Subject: Re: [Boost-bugs] [Boost C++ Libraries] #11016: Boost file logging misbehaves when file system is full
From: Boost C++ Libraries (noreply_at_[hidden])
Date: 2015-02-24 10:12:59
#11016: Boost file logging misbehaves when file system is full
Reporter: michi@â¦ | Owner: andysem
Type: Bugs | Status: closed
Milestone: To Be Determined | Component: log
Version: Boost 1.55.0 | Severity: Problem
Resolution: fixed | Keywords:
Comment (by Michi Henning <michi.henning@â¦>):
Replying to [comment:29 andysem]:
> If you only set the max_size limit then yes, the files will keep piling
up. The proper fix for that is to set min_free_space - I assume you don't
want the empty files to appear in the first place, do you?
> No, these limits are not related.
OK, I'll tinker with that tomorrow, thanks!
> > Is it really that hard to check whether a write failed and, if so,
stat the file and unlink it if empty? It seems like a simple fix, and it
would get rid of the empty files. We'd have a more robust system that way.
> The question is not about hard. It's about consistency. A special
behavior should be backed by a good reason.
I strongly agree with that. I'm coming at this from the perspective of a
first-time user of boost log. So there is this file rotation thing, I can
specify file name patterns, limit individual log file sizes, directory
size, and so. All good. Works really well, no problem. Then I do an
(admittedly extreme) test, trying it with a full file system.
Now that you've told me about min_free_space, I go "OK, so if I set that,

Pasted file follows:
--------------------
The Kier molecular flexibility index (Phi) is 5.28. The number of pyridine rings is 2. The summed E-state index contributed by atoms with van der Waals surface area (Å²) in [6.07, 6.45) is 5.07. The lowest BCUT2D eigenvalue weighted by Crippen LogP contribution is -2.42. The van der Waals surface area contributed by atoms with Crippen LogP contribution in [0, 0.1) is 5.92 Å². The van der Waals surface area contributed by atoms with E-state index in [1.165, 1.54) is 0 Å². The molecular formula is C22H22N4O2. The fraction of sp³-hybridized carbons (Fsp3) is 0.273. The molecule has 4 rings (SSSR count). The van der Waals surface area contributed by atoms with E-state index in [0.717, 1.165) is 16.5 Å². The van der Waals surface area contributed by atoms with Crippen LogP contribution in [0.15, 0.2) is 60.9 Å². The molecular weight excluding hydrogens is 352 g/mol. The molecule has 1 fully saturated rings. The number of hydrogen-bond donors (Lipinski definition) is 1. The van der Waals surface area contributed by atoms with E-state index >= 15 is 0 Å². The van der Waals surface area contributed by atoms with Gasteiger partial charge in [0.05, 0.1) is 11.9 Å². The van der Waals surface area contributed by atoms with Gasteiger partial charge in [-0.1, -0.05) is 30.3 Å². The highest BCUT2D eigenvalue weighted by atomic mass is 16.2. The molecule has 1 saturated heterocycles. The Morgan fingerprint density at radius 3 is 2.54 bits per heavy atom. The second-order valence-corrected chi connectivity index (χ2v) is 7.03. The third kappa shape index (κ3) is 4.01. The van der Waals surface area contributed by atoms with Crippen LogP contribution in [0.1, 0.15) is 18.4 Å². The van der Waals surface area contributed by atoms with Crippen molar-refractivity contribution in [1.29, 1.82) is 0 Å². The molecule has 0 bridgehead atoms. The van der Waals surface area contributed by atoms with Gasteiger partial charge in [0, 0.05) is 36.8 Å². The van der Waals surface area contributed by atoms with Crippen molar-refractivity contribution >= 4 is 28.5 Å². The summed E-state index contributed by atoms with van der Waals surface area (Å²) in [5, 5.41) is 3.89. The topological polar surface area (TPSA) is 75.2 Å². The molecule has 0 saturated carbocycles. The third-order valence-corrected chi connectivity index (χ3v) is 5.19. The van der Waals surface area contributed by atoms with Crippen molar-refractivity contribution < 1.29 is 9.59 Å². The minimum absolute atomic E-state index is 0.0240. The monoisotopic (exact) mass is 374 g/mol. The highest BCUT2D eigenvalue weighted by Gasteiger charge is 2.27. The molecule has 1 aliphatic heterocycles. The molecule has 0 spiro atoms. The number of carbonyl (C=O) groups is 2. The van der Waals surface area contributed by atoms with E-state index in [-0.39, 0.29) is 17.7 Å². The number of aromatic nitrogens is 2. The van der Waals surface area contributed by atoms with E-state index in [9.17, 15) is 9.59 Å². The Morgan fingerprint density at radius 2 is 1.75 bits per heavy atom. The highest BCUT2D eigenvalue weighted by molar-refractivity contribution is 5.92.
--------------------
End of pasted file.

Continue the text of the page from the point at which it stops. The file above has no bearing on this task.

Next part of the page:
it'll to the right thing". But that come as a real surprise to me. It
effectively means that, if the file system is full, and I haven't set
min_free_space, I end up with lots of empty log files. In other words, how
am I supposed to know that not setting min_free_space causes empty log
Prior to your patch, the code was leaking lots of inodes. Now it leaks
many fewer. Thanks again for that fix! But, is there really a difference
between leaking many inodes as opposed to one? I can't think of what the
utility of an empty log file would be, seeing that it contains no
information, and was created only in order to add information to the file
in the first place. What's wrong with unlinking a file that cannot be
written to if the file is empty? Alternatively, what's to be gained by
leaving the file behind?
-- Ticket URL: <https://svn.boost.org/trac/boost/ticket/11016#comment:30> Boost C++ Libraries <http://www.boost.org/> Boost provides free peer-reviewed portable C++ source libraries.
This archive was generated by hypermail 2.1.7 : 2017-02-16 18:50:17 UTC